When Pain Lingers For Months After Compression Fracture
Dear Dr. Roach: I fell about three months ago and sustained a compression fracture of my T11 vertebra. What can I do? The pain is about the same as it was then. There’s numbness on the outside of my right foot. I have no tolerance for the idea of a needle in my back. — B.H.
Answer: “T11” denotes the 11th thoracic vertebra — there are 12 thoracic (in the thorax, or middle back) vertebrae and five lumbar (lower back), so the 11th is in the mid-to-lower back. Think of the vertebral body as a hatbox. A compression fracture is what happens if you crush a hatbox: It loses height, and the space between it and the next vertebra is reduced. This can put pressure on the nerve between them as it exits the spinal column. Pain can come from the fracture itself, but also because the nerve is damaged. That damage is why the outside of the foot is numb.
Most often, compression fractures heal over a few weeks, but I am concerned that you are continuing to have the same amount of pain and numbness. Although a back brace can be helpful, I am not sure it will help you enough. If medication isn’t helping (and you haven’t told me if you’re taking any), then it’s time to consider more-aggressive treatments.
Kyphoplasty and vertebroplasty involve that needle in your back you have no tolerance for, and attempt to restore the height of the vertebral body with a balloon and cement. However, recent studies have shown that people who had these procedures didn’t do any better than those who underwent a simulated procedure (with no balloon and no cement). So although they may help some people, I can’t recommend them.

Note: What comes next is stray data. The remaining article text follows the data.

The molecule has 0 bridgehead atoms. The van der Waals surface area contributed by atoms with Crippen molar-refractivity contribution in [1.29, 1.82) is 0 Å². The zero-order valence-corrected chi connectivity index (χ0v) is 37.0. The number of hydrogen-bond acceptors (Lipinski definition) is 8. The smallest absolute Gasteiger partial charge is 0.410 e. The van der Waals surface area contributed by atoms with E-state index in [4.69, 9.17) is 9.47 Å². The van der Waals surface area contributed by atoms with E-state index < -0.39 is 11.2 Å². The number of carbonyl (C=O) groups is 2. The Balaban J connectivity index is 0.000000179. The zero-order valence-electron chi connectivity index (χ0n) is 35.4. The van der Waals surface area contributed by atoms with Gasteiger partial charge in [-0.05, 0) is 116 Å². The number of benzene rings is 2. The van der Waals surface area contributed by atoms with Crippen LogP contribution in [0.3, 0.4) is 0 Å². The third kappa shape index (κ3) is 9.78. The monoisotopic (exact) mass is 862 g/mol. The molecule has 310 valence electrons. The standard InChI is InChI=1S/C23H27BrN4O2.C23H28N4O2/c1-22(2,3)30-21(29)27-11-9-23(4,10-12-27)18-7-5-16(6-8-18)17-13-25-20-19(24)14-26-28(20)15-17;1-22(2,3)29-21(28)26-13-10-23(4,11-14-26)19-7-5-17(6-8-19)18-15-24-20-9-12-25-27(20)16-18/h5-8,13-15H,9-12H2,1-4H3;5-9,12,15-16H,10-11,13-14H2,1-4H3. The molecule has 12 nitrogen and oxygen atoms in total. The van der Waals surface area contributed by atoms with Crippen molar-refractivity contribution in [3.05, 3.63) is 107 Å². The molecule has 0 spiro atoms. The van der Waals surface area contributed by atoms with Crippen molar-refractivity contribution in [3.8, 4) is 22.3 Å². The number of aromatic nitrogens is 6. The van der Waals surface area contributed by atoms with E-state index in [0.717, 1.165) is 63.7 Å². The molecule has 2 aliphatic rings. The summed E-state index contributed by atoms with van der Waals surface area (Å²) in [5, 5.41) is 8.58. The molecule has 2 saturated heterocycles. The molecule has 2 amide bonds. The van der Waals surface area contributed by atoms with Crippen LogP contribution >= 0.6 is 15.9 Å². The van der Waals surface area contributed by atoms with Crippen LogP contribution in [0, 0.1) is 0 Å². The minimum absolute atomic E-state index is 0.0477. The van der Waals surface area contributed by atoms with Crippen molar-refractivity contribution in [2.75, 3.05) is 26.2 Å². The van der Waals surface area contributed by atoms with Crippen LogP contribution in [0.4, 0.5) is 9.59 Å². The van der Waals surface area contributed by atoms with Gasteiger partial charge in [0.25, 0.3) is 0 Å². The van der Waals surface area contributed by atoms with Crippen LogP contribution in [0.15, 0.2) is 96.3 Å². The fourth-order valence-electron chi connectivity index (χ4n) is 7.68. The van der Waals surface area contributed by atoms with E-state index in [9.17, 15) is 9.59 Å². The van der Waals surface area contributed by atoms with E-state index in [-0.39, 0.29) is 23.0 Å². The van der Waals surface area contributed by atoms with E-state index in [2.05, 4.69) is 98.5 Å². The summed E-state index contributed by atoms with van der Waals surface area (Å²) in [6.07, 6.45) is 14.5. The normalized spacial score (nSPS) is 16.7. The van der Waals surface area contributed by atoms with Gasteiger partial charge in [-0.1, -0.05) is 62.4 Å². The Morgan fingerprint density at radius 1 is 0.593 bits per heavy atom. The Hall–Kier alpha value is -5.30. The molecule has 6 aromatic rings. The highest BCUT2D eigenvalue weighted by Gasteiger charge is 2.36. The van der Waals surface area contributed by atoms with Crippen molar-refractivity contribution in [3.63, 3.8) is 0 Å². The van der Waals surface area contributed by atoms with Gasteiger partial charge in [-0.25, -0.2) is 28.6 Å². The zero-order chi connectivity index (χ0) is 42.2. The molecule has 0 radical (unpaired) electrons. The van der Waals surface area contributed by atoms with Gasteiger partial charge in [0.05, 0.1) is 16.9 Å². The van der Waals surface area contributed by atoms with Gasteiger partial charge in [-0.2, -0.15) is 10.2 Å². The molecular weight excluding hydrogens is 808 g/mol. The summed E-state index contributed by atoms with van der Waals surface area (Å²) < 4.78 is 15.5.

Spinal fusion surgery is another option, but it should be considered only if symptoms are very difficult to live with.
The last concern I had is why you had a fracture to begin with. A simple fall doesn’t usually cause a compression fracture. If you haven’t already, you should have a DEXA scan to look for osteoporosis and a vitamin D level check. This might help prevent further fractures.
Dear Dr. Roach: I’m a 24-year-old college student and a nonsmoker. My girlfriend is always burning incense in her apartment. When I go there, I get sick to my stomach and have headaches. Is exposure to burning incense as dangerous as secondhand cigarette smoke? — P.M.
Answer: Incense smoke contains toxic substances, including carbon monoxide and a variety of cancer-causing chemicals. At least one study found increased risk of squamous cell cancer of the upper respiratory tract, a kind of cancer risk that’s also increased in smokers. I would expect the health hazard to be worse with more frequent incense burning and poor ventilation. And clearly, it is affecting you, since you are having some symptoms there.
It’s just as reasonable to ask someone to stop burning incense as it is to ask someone to stop smoking when you are in the same room with them.
Dear Dr. Roach: Is alcoholism a disease or an illness? What constitutes a disease? — D.D.
Answer: My dictionary defines “disease” as “a particular quality, habit or disposition regarded as adversely affecting a person or group of people.” With that definition, alcoholism is certainly a disease. In practice and research, we use the terms “alcohol abuse” and “alcohol dependence,” as these terms have more precise meaning than “alcoholism.” But, like any disease, alcohol abuse and dependence have good treatments, including specialists in addiction treatment.
Dr. Roach regrets that he is unable to answer individual letters, but will incorporate them in the column whenever possible. Readers may email questions to ToYourGoodHealth@med.cornell.edu or write to P.O. Box 536475, Orlando, FL 32853-6475.